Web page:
The Duality of Your Calling

A Two Lane Road for Pastors and Scholars

Why has there arisen this impulse in our day toward pastor-scholars and scholar-pastors? Why are so many in the younger generation reluctant to let the pastoral and scholarly roads diverge? Among many factors, it is worth pointing to the amazing half-century explosion of the evangelical movement in the United States that is paving a two-lane road where once stood a fork. Not only have we seen a stunning advance in evangelical publications but also a proliferation of preaching and teaching via the Internet (written, audio, and now video). Combine this with the number of models the previous generation has produced—one thinks not only of John Piper and D. A. Carson, but of others like Tim Keller, Al Mohler, Mark Dever, Ligon Duncan, Gordon Hugenberger, Sam Storms, and others—and, under God, you have a recipe for the revival of a new generation of Jonathan Edwards–like pastor-scholars.

Beyond these contemporary examples come the more distantly historical examples of Athanasius and Augustine, Luther and Zwingli and Calvin, along with John Bunyan, Andrew Fuller, and the Puritans.

The Pastor as Scholar and the Scholar as Pastor

John Piper, D. A. Carson, David Mathis, Owen Strachan

Originally presented as two talks following the 2009 Gospel Coalition conference, Piper and Carson here reflect on the interrelationship of pastoral ministry and scholarship.

And beyond these stalwarts is the apostle Paul, a man with both a manifestly first-rate intellect and a heart big enough to feel “the daily pressure on me of my anxiety for all the churches” (2 Cor. 11:28).1

Beyond Paul is the example of the truest pastor-scholar of all, who even at age twelve gave evidence of both his scholarly mind and his pastoral heart. Like a scholar, “all who heard him were amazed at his understanding and his answers” (Luke 2:47) while he responded to his parents, like a pastor, “Did you not know that I must be in my Father’s house?” (Luke 2:49). When fully grown, as a scholar, he knew the Scriptures better than any and could silence the learned Pharisees with a word; and as pastor, he called children to himself and lovingly trained his disciples through their sluggishness and chronic incompetence.

Jesus, the God-man, is the ultimate model of engaging both heart and head, not compromising either for the other. He is both “the chief Shepherd” (1 Pet. 5:4) and the one whose wisdom is greater than Solomon’s (Matt. 12:42). He is not only “the great shepherd of the sheep” (Heb. 13:20) and “the Shepherd and Overseer of your souls” (1 Pet. 2:25), but also in Luke 24, “beginning with Moses and all the Prophets, he interpreted to them in all the Scriptures the things concerning himself” (Luke 24:27) and was the master professor who with his teaching, by the work of his Holy Spirit, “opened their minds to understand the Scriptures” (Luke 24:45).

Jesus, the God-man, is the ultimate model of engaging both heart and head, not compromising either for the other.

This new generation of Christian leaders does well to look to Piper and Carson and Keller and the others. We may do even better, in some senses, in looking to Luther and Calvin. We do better still looking to Paul. And we do best looking to Jesus.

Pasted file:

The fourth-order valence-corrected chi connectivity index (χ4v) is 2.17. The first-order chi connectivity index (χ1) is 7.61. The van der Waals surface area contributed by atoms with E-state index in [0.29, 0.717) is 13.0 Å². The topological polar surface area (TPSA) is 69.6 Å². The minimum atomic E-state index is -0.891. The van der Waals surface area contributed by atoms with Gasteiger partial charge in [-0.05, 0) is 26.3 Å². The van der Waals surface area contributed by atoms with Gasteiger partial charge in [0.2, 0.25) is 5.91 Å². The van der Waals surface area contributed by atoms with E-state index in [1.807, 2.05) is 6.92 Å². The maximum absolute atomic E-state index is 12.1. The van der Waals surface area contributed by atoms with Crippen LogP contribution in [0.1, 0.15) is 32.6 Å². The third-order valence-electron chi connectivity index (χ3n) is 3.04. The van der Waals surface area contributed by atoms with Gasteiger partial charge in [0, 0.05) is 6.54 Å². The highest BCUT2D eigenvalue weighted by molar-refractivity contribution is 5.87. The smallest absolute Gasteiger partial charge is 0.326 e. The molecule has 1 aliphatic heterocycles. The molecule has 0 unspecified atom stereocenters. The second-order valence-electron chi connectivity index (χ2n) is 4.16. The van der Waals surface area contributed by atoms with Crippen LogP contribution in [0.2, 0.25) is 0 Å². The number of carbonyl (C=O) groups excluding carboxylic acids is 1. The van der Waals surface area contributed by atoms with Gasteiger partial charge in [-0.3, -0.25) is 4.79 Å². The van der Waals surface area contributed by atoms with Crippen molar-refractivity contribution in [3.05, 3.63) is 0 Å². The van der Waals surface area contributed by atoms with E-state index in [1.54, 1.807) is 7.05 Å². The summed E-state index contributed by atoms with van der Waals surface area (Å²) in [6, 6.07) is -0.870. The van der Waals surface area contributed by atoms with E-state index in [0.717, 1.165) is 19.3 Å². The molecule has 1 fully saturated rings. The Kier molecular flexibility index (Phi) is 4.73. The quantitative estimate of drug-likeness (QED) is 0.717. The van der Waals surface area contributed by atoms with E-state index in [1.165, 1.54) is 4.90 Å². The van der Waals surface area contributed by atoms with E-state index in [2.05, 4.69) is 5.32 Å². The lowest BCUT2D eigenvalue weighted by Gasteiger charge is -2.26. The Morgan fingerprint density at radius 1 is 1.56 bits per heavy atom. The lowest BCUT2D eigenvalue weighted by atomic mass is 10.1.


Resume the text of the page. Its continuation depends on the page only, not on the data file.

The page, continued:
The Importance of the Center

The temptations are great, in the life of both the pastor-scholar and the scholar-pastor, to give greater and greater attention to the peripheral things, to the multitude of marginally important subjects. The peripheral and marginal no doubt at times do need our attention, at times even great attention. But as a Christian leader, whether pastor-scholar or scholar-pastor, the servant of the Lord comes back again and again to the old, old story that is the very heart of the faith. It is the gospel that apostle Paul says is of “first importance” (1 Cor. 15:3). It is the gospel that is “the power of God for salvation” (Rom. 1:16). It is the gospel that not only saves the lost but is “at work in you believers” (1 Thess. 2:13), the gospel that is “bearing fruit and growing” (Col. 1:6), not only worldwide but in us and in our church communities. So it is the gospel that Paul leaves with the spiritual leaders of Ephesus in his farewell address to them in Acts 20: “I commend you to God and to the word of his grace, which is able to build you up and to give you the inheritance among all those who are sanctified” (v. 32). It is the gospel that builds up and makes us holy.

So in charging pastors to be more serious about the life of the mind, and in challenging scholars to be more engaged with the life of the church, we conclude with this prayer, that all our thoughtful shepherding and all our pastoral scholarship may be to the great end of having the gospel message about Jesus dwell richly (Col. 3:16) both in us and in our people; that knowing Jesus would be the great end of all our pastoring and our scholarship; that we ourselves, in all our preaching, writing, studying, and counseling, would continue to see ourselves as the great beneficiaries of his great grace; that into eternity we would be followers of Jesus more and more shaped, saturated, and transformed by his person and work. To Jesus, the great pastor-scholar, be the glory. Amen.

This article is by David Mathis and is adapted from The Pastor as Scholar and the Scholar as Pastor: Reflections on Life and Ministry by John Piper and D. A. Carson.

Related Articles

Related Resources

Crossway is a not-for-profit Christian ministry that exists solely for the purpose of proclaiming the gospel through publishing gospel-centered, Bible-centered content. Learn more or donate today at